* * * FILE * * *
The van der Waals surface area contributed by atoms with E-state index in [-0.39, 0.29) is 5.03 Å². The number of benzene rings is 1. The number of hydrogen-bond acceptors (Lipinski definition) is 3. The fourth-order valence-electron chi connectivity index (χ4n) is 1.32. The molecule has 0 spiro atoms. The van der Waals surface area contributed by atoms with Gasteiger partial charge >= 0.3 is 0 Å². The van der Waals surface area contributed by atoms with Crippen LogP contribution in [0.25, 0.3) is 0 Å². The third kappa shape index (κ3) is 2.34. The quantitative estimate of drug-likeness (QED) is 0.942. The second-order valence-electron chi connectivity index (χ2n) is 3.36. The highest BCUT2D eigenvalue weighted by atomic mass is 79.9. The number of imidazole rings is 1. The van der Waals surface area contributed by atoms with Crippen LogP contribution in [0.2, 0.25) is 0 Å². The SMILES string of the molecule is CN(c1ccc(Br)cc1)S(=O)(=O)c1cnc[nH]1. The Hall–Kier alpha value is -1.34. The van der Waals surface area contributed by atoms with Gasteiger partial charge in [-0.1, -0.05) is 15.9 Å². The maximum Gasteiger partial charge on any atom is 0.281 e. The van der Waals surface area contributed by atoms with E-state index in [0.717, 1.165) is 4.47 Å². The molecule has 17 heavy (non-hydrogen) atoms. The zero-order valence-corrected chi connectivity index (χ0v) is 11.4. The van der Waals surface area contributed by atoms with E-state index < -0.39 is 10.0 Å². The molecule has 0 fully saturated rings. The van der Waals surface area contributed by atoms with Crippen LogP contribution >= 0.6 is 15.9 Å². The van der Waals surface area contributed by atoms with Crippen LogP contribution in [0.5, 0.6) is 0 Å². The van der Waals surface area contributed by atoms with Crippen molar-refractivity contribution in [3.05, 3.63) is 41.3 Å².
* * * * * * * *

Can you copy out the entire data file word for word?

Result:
The van der Waals surface area contributed by atoms with E-state index in [-0.39, 0.29) is 5.03 Å². The number of benzene rings is 1. The number of hydrogen-bond acceptors (Lipinski definition) is 3. The fourth-order valence-electron chi connectivity index (χ4n) is 1.32. The molecule has 0 spiro atoms. The van der Waals surface area contributed by atoms with Gasteiger partial charge >= 0.3 is 0 Å². The van der Waals surface area contributed by atoms with Crippen LogP contribution in [0.25, 0.3) is 0 Å². The third kappa shape index (κ3) is 2.34. The quantitative estimate of drug-likeness (QED) is 0.942. The second-order valence-electron chi connectivity index (χ2n) is 3.36. The highest BCUT2D eigenvalue weighted by atomic mass is 79.9. The number of imidazole rings is 1. The van der Waals surface area contributed by atoms with Crippen LogP contribution in [0.2, 0.25) is 0 Å². The SMILES string of the molecule is CN(c1ccc(Br)cc1)S(=O)(=O)c1cnc[nH]1. The Hall–Kier alpha value is -1.34. The van der Waals surface area contributed by atoms with Gasteiger partial charge in [-0.1, -0.05) is 15.9 Å². The maximum Gasteiger partial charge on any atom is 0.281 e. The van der Waals surface area contributed by atoms with E-state index in [0.717, 1.165) is 4.47 Å². The molecule has 17 heavy (non-hydrogen) atoms. The zero-order valence-corrected chi connectivity index (χ0v) is 11.4. The van der Waals surface area contributed by atoms with E-state index < -0.39 is 10.0 Å². The molecule has 0 fully saturated rings. The van der Waals surface area contributed by atoms with Crippen LogP contribution >= 0.6 is 15.9 Å². The van der Waals surface area contributed by atoms with Crippen LogP contribution in [0.5, 0.6) is 0 Å². The van der Waals surface area contributed by atoms with Crippen molar-refractivity contribution in [3.05, 3.63) is 41.3 Å².